An increasing number of people are opting to walk a different, truly narrow path, as they search for the truth. Cadence, original oil painting by Steve Henderson; licensed open edition print at Great Big Canvas, iCanvasART, and amazon.com.

I know a lot — a LOT — of people who were raised in a church, no longer attend, and want nothing to do with God.

Baptist, Catholic, Pentecostal, Methodist — it doesn’t matter the appellation, these people are on the run from memories and experiences unrelated to any form of hope, peace, joy, or love. The stories are different, but one commonality is a desire to have nothing to do with the God they were raised with — He’s never satisfied with anything they do or say, and since He’s so hard to please, why bother?

A Survivor’s Story

Recently, I talked with a survivor from this experience — this man is unusual because, while he walked away from his religious background, he didn’t walk away from God. It has taken years, and there are years yet to go, he says, but slowly he has been separating the God of church from the God of the Gospel.

“When I was growing up, it was all God, and that was the problem,” he told me. “God was everywhere, all the time, and we couldn’t get away from Him.

“I took notes to school excusing me from dancing in P.E. because God disapproved. He didn’t want us to go to movies. We couldn’t play cards. Women couldn’t wear make up, cut their hair, or wear pants. Laughing too much was wrong.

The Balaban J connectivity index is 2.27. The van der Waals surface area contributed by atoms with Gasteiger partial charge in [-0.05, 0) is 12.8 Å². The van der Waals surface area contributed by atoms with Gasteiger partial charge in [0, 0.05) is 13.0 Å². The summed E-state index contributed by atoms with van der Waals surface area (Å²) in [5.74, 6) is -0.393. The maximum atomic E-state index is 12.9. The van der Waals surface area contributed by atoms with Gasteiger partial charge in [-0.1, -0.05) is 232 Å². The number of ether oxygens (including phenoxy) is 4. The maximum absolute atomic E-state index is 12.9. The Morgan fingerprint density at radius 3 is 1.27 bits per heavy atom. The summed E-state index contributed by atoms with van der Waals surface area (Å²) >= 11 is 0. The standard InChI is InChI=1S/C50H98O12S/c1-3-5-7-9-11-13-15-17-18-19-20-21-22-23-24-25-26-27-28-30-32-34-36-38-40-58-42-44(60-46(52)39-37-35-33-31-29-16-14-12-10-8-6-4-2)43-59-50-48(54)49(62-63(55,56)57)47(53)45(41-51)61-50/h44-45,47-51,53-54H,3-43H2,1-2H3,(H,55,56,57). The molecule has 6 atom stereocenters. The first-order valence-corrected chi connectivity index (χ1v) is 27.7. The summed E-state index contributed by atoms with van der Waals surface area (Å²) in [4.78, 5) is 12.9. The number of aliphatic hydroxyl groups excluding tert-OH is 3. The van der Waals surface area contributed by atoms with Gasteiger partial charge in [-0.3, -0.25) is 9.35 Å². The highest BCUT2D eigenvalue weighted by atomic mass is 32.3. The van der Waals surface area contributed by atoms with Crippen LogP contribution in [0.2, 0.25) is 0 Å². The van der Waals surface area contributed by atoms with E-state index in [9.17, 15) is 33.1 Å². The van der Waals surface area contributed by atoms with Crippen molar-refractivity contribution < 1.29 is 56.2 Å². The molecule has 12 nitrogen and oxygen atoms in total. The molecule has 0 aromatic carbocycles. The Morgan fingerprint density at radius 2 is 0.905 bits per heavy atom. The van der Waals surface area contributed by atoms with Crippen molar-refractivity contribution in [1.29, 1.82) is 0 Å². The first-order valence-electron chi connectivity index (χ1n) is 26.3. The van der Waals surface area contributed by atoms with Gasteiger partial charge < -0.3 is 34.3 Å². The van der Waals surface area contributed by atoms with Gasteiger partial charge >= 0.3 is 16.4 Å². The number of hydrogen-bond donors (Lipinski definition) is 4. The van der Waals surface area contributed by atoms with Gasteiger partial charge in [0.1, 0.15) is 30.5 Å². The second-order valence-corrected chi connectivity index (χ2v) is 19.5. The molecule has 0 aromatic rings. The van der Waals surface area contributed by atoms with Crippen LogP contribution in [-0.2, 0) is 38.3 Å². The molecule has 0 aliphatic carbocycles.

“The only thing we could do was go to church — Sunday morning, Sunday night, Wednesday night, Thursday afternoon, and then we cleaned the church Saturdays for services the next day. We passed out tracts. We only read ‘Christian’ books and listened to ‘Christian’ music.

“Life was all God, and yet it wasn’t God at all.”

The God of Guilt

For many people, the God of the Gospel is the God of Guilt, and the essence of the good news is that those who follow Him won’t burn eternally in Hell. Until they utter a swear word, that is, or think a bad thought, or deliberately miss a church service, at which point their salvation is on hold until they repent and God accepts them back into His arms.

Is it any wonder that people reject this message?

The good thing is that they do. The bad thing is that, so entwined is God with this message, when they walk away from the falseness of man’s teaching, they run away from God. Many of the people I know, deeply spiritual, seek to fill their soul by the latest self-help book, or viral Facebook post about someone coming back from a near death experience and telling them about the Love they encountered.

They are desperate to know that there is some form of Loving Presence out there, and that this Presence cares about them.